I started by building the individual parts – eyes (ping pong balls with lasers and LEDs, cased in Lego) , ears (old headphones with speakers added) and mouth (cassette tape with pHAT Beat). I then built these into the mask, pulling together the code I needed to control them on the Raspberry Pi.
Next I cobbled together a Python script on the Pi to read text from a Google Sheets spreadsheet, then set this up to be auto-populated from the IFTTT service. This meant that the doctor would read out real-time notifications from the web, as well as messages sent directly to him via SMS or Google Assistant.
Later I just had time to add finishing touches, with hair made from dismantled cassette tapes and an old mannequin hacked about to allow for clothing and a hidden power supply.
Getting the doctor up & running was a really fun project – quite time pressured but great to jump on the Halloween bandwagon and work to a theme, i.e. spooky!
This beautiful little “Flirt” transistor radio from 1970 has had a loving internet radio conversion using a Raspberry Pi Zero. All the original controls have been re-used and with its LiPo battery & LED VU meter it’s ready to bang out tunes in the bathroom.
This could be one of my favourite projects ever, it has just the right combination of Old Tech and New Spec, and was my quickest to date, providing music in the bathroom just a week after I picked it up at the car boot.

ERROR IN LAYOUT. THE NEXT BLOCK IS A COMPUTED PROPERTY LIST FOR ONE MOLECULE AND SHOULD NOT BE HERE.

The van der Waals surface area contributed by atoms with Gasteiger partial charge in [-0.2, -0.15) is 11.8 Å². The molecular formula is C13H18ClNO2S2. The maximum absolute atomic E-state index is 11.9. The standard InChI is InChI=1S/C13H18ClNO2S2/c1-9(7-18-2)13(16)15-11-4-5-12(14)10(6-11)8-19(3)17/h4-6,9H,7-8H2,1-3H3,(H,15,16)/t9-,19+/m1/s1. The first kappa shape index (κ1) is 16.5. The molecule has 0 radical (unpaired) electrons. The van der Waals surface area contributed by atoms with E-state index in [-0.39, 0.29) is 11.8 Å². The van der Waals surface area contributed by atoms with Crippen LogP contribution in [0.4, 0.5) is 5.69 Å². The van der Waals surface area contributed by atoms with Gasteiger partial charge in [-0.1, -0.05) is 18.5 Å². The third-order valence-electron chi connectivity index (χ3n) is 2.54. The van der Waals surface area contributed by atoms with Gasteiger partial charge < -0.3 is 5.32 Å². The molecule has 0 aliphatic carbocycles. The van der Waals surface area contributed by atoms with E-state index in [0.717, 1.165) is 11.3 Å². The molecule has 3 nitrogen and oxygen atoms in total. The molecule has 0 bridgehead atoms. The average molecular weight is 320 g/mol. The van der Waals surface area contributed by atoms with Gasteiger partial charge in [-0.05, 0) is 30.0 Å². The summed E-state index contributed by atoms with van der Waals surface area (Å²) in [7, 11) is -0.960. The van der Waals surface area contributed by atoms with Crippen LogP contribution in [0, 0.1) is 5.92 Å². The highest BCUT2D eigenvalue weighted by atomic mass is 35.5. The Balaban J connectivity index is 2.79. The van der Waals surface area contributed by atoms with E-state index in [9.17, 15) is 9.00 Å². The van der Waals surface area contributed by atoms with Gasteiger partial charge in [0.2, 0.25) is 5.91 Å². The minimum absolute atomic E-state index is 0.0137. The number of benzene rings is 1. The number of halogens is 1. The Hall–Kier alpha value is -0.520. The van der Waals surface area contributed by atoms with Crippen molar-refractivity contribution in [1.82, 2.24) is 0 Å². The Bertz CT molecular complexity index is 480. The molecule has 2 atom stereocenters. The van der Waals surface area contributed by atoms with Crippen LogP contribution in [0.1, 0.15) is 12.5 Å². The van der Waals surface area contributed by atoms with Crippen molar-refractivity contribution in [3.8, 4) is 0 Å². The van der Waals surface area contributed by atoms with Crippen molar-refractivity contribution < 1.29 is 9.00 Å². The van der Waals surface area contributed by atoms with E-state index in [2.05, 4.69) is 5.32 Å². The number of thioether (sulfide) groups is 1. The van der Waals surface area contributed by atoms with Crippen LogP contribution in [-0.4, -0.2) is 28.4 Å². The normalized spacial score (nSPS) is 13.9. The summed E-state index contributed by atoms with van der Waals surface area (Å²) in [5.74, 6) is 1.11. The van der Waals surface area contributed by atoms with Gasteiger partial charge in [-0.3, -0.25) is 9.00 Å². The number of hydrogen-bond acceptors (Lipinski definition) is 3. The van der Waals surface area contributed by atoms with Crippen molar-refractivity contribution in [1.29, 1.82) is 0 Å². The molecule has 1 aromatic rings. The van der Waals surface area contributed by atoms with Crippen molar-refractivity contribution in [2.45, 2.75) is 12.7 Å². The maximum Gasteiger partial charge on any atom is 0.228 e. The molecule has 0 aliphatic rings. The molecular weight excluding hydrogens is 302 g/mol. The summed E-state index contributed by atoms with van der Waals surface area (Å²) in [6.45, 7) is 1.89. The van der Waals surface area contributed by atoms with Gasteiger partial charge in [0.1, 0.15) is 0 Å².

As ever I learned new things while building it, including re-using parts of the volume dial to make microswitches that look identical to the original controls – definitely a technique I’ll be using in future projects.
I also used a LiPo battery for the first time in this build, something I’ve been shy of in the past, and was pleasantly surprised with the resulting flexibility and impressive run-time. Using a combination of the Pimoroni LiPo Shim and an Adafruit Micro LiPo I was able to integrate the charging circuit into the build itself, pleasingly tucked away under the original battery lid.
This Cheetah 125 joystick from the 1980s has had a full rebuild with shiny new microswitches, arcade buttons and a Pimoroni Player X controller board. It now has four independent buttons and connects via USB, ready for some serious RetroPie gaming action.
We had great fun converting this old joystick to work on RetroPie – it really brought back the glory days of “gaming” on my old Commodore Vic 20, I had exactly the same model when it was new.
The build wasn’t without surprises though, I’d forgotten that in the 80s all buttons performed the same function – four in this case all wired together! With the help of a Player X board from Pimoroni we were able to make each button independent, and added in a couple of extras to make RetroPie play easier.
The idea behind the joystick conversion was to provide Player 2 controls for the Pi Tourer Game Console, and it’s now added all the blood-pumping fun of head-to-head competition to our retro gaming, with predictable gloating from the younger members of the household!